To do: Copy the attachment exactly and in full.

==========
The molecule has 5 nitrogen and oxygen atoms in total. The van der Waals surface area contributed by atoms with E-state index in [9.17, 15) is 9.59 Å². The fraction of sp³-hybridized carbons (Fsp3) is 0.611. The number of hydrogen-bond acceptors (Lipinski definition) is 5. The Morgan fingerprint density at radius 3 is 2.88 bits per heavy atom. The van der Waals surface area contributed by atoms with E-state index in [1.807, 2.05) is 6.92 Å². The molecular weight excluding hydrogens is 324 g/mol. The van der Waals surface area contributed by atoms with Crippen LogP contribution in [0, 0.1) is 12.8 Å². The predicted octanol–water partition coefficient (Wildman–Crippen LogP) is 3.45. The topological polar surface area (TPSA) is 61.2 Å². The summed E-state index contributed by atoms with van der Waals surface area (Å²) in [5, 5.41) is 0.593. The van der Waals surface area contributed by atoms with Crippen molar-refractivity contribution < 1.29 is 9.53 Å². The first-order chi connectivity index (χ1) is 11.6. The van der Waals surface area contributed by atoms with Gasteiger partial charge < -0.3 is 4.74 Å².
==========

The molecule has 5 nitrogen and oxygen atoms in total. The van der Waals surface area contributed by atoms with E-state index in [9.17, 15) is 9.59 Å². The fraction of sp³-hybridized carbons (Fsp3) is 0.611. The number of hydrogen-bond acceptors (Lipinski definition) is 5. The Morgan fingerprint density at radius 3 is 2.88 bits per heavy atom. The van der Waals surface area contributed by atoms with E-state index in [1.807, 2.05) is 6.92 Å². The molecular weight excluding hydrogens is 324 g/mol. The van der Waals surface area contributed by atoms with Crippen LogP contribution in [0, 0.1) is 12.8 Å². The predicted octanol–water partition coefficient (Wildman–Crippen LogP) is 3.45. The topological polar surface area (TPSA) is 61.2 Å². The summed E-state index contributed by atoms with van der Waals surface area (Å²) in [5, 5.41) is 0.593. The van der Waals surface area contributed by atoms with Crippen molar-refractivity contribution < 1.29 is 9.53 Å². The first-order chi connectivity index (χ1) is 11.6. The van der Waals surface area contributed by atoms with Gasteiger partial charge < -0.3 is 4.74 Å².